Bikiri is a tree fungus which is almost extinct in the world of Sorren. Its name is derived from a long dead language that is not in any recorded library or oral history known. Though, it has been referred to as "Beautiful Mist" in ancient magician's texts. The largest number of trees in a forest with Bikiri growing on them could not be counted - mainly because the people that kept trying to count them would count the same trees twice, or three times.

Appearance. Colouration varies, as it blends in with the bark of the tree it uses for a host. These fungi grow like shelves onto the bark of the tree, typically found growing ten to twenty peds above the ground on the tree’s trunk and branches. When colonies exist in close quarters, bridges of Bikiri have been known to form when two shelves grow together. These plants release spore clouds so thick they would be mistaken for fog or mist. The silvery spores are about the size of a grain of sand and semi-reflective. Return to the top

Territory. As with wizardleaf, it prefers any place where strong magic energy remains. Specifically found near high concentrations of magical energy where it is supposed that battles during the War of the Chosen took place. Seems to not care about climate, but growths are larger where there is high humidity but cool temperatures. New growths have also been discovered on trees near the Magical Academy of Ximax.
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Usages. It is said that some mages were able to employ these growths as a defense to kill vast amounts of troops. When a mage’s fortress came under siege or attack, a special sort of magical direction was sent to the fungi to release their deadly spores. The type of direction sent to the fungi is not clear. The spores would descend upon the troops below, spores would immediately burst when coming into contact with the troops and their animals, weapons, armour etc. This would release a miniscule amount of strong acid, which would dissolve anything it came into contact with instantly. As no one understands the way the ancient mages commanded these growths, they remain dormant and do not attack. In fact, some alchemists will gather hunks of this strange fungus. In order to create an ointment which the noble and royal women use for wrinkle removal. But, some alchemists have encountered trouble from illusionists who tend the patches of wizardleaf that are also found growing in the same vicinity. The ointment is amazingly effective and has come into high demand among aging nobles of both genders.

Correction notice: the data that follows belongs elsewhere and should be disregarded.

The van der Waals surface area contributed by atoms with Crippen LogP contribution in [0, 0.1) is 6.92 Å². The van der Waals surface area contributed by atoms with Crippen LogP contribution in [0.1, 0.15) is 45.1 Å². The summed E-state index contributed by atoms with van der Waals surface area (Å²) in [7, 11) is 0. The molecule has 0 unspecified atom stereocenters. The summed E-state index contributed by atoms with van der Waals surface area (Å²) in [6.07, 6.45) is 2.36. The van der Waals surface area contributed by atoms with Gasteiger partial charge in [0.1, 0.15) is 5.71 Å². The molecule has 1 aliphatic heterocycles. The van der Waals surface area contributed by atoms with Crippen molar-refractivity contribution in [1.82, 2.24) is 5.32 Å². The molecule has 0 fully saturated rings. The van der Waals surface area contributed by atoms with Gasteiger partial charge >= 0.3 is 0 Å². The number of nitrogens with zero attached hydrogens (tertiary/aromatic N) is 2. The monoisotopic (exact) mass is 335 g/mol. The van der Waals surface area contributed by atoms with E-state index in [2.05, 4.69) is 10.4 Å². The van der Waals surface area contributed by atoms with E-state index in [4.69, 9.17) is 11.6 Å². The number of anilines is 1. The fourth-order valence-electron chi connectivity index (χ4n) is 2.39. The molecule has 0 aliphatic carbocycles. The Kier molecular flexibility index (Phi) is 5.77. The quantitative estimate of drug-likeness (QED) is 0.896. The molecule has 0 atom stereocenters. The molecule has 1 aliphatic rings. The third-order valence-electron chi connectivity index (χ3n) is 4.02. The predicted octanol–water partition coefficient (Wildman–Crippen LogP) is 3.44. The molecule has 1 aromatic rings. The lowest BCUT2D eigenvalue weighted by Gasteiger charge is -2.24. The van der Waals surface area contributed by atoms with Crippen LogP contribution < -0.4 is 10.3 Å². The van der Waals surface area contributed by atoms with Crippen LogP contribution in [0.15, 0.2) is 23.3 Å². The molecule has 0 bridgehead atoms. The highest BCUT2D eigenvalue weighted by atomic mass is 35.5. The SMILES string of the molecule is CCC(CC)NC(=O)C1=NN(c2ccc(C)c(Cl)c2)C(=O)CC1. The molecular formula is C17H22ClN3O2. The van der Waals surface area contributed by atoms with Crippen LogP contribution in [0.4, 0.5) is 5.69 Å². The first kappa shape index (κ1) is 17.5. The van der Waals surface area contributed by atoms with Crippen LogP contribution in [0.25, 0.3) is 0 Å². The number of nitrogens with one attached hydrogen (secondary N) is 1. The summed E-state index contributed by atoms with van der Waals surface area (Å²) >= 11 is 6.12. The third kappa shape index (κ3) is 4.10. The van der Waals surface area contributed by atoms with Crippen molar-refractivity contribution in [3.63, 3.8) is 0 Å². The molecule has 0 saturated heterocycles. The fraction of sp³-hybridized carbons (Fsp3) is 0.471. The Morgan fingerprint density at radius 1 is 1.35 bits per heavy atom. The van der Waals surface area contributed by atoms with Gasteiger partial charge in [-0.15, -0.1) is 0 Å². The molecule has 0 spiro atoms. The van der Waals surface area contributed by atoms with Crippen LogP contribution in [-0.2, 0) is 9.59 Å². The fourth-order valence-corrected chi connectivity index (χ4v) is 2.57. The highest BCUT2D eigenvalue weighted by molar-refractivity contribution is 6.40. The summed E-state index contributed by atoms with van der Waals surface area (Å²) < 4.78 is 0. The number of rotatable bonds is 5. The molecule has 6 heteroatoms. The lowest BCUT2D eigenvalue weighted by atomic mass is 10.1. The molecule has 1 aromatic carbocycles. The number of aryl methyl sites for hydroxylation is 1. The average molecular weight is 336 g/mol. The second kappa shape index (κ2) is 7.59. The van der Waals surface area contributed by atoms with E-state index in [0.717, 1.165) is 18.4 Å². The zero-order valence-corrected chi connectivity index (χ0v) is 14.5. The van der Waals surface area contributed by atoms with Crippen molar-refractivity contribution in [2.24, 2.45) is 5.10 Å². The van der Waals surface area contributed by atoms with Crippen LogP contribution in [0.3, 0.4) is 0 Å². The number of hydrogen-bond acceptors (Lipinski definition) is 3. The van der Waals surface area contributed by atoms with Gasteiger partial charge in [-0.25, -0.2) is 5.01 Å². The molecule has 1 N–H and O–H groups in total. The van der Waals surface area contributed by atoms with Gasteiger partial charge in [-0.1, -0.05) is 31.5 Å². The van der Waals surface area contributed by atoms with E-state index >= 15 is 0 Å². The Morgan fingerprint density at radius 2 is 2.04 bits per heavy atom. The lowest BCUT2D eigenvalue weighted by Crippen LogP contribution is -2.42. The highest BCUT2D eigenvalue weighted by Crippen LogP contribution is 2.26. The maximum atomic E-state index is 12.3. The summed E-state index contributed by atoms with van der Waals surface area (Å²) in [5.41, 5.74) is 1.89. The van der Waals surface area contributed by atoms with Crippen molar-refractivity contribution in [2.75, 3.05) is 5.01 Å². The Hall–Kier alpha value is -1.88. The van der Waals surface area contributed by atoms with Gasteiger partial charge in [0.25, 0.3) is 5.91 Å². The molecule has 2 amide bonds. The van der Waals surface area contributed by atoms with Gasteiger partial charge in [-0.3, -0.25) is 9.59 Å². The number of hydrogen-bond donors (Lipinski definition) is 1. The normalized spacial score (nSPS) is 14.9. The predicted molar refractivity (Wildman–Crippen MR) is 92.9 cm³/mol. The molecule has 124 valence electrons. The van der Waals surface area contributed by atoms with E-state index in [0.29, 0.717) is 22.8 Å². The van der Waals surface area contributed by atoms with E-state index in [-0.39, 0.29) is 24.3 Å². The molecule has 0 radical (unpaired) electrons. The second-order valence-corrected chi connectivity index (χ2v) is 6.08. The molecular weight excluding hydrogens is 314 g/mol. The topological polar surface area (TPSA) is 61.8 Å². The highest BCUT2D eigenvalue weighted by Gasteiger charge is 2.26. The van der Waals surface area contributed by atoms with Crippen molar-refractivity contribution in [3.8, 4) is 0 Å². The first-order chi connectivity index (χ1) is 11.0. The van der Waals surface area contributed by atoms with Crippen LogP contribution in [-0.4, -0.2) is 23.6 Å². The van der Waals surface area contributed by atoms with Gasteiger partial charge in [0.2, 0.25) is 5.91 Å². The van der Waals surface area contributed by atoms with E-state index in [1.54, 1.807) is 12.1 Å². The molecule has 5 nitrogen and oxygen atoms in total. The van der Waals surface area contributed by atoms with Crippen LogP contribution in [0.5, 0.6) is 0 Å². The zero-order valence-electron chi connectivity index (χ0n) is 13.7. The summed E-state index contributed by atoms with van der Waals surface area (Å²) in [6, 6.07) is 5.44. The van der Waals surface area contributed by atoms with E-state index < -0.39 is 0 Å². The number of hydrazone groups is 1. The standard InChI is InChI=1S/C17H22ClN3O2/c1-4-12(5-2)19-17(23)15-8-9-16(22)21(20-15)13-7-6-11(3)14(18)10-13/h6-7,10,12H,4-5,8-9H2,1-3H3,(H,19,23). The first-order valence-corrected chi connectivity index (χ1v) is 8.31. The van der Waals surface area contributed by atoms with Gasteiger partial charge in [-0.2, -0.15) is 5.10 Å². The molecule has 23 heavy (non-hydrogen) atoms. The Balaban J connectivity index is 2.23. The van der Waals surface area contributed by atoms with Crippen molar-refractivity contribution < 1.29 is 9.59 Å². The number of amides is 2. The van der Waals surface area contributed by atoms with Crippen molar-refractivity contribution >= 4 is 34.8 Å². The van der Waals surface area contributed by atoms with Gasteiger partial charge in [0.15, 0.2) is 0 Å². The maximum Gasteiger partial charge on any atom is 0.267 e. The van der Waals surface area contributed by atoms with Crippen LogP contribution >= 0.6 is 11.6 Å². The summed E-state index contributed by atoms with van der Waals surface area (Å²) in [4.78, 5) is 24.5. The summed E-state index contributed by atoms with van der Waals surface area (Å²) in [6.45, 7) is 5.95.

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Reproduction. Of the numerous spores released, some wear seeds which would implant themselves into the holes in the armour and even into the very flesh of the beings below. After approximately three weeks, the being dies and explodes from pressure. This releases a multitude of growth spores which drift on the wind until finding more trees to grow on.
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Myth/Lore. In archaic magic manuscripts, the process of how this plant was created by a servant mage as a defense for strongholds is described in detail. The mage of the stronghold would create a network of magic between all the plants and connect himself to it. A solider who survived long enough to write about his experience with Bikiri wrote this in his journal which is now preserved by the Injerín elves in one of their libraries.

"[...] The cloud of silver seemed to appear from nowhere, the troops paused and the general screamed it was just fog and to go on. Soon, the so-called fog had settled over every last man in front of me and behind me and on me as well. Our lungs caught fire and felt as if they were drowningl. Red acid seemed to materialize from nowhere and soon our skin was all that stood between us and the cloud. I ran as well and as fast as I could, the healing train had been slow and was behind us. Lucky them. Seeing the few men struggling with crawling towards them, they rushed to our sides. Now I hear their whispers when they think we sleep. They say we will not live long, and cannot decide if to kill us or let us die in agony [...]"

-- Helphon Drakk (editor): "Battle's History. Diaries of the Forgotten", p. 167. Return to the top

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